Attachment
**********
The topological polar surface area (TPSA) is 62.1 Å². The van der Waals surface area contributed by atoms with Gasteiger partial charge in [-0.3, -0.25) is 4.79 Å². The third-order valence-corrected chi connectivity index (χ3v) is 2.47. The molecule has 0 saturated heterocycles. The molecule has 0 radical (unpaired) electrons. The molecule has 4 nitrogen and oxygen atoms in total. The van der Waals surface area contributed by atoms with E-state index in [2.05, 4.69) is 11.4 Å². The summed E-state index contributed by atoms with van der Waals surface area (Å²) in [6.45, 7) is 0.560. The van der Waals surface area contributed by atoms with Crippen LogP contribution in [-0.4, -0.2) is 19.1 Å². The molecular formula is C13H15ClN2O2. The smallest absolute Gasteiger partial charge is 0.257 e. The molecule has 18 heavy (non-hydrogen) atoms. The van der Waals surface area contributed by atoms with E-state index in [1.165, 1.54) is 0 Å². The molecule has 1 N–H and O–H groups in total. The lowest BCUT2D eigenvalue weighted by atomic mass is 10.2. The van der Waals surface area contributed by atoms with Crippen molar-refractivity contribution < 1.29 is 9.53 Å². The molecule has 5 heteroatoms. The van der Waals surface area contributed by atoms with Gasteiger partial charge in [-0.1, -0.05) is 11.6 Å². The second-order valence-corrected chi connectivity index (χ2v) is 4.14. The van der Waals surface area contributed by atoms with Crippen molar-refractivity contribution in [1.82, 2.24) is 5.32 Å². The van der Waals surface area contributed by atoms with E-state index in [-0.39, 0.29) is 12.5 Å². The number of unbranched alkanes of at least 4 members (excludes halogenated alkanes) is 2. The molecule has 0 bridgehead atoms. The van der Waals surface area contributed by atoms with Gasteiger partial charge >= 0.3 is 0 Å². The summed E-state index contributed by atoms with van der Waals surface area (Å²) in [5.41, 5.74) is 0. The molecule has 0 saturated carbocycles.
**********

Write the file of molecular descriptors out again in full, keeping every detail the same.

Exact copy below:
The topological polar surface area (TPSA) is 62.1 Å². The van der Waals surface area contributed by atoms with Gasteiger partial charge in [-0.3, -0.25) is 4.79 Å². The third-order valence-corrected chi connectivity index (χ3v) is 2.47. The molecule has 0 saturated heterocycles. The molecule has 0 radical (unpaired) electrons. The molecule has 4 nitrogen and oxygen atoms in total. The van der Waals surface area contributed by atoms with E-state index in [2.05, 4.69) is 11.4 Å². The summed E-state index contributed by atoms with van der Waals surface area (Å²) in [6.45, 7) is 0.560. The van der Waals surface area contributed by atoms with Crippen LogP contribution in [-0.4, -0.2) is 19.1 Å². The molecular formula is C13H15ClN2O2. The smallest absolute Gasteiger partial charge is 0.257 e. The molecule has 18 heavy (non-hydrogen) atoms. The van der Waals surface area contributed by atoms with E-state index in [1.165, 1.54) is 0 Å². The molecule has 1 N–H and O–H groups in total. The lowest BCUT2D eigenvalue weighted by atomic mass is 10.2. The van der Waals surface area contributed by atoms with Crippen molar-refractivity contribution < 1.29 is 9.53 Å². The molecule has 5 heteroatoms. The van der Waals surface area contributed by atoms with Gasteiger partial charge in [-0.1, -0.05) is 11.6 Å². The second-order valence-corrected chi connectivity index (χ2v) is 4.14. The van der Waals surface area contributed by atoms with Crippen molar-refractivity contribution in [1.82, 2.24) is 5.32 Å². The van der Waals surface area contributed by atoms with E-state index in [-0.39, 0.29) is 12.5 Å². The number of unbranched alkanes of at least 4 members (excludes halogenated alkanes) is 2. The molecule has 0 bridgehead atoms. The van der Waals surface area contributed by atoms with Gasteiger partial charge >= 0.3 is 0 Å². The summed E-state index contributed by atoms with van der Waals surface area (Å²) in [5.41, 5.74) is 0. The molecule has 0 saturated carbocycles.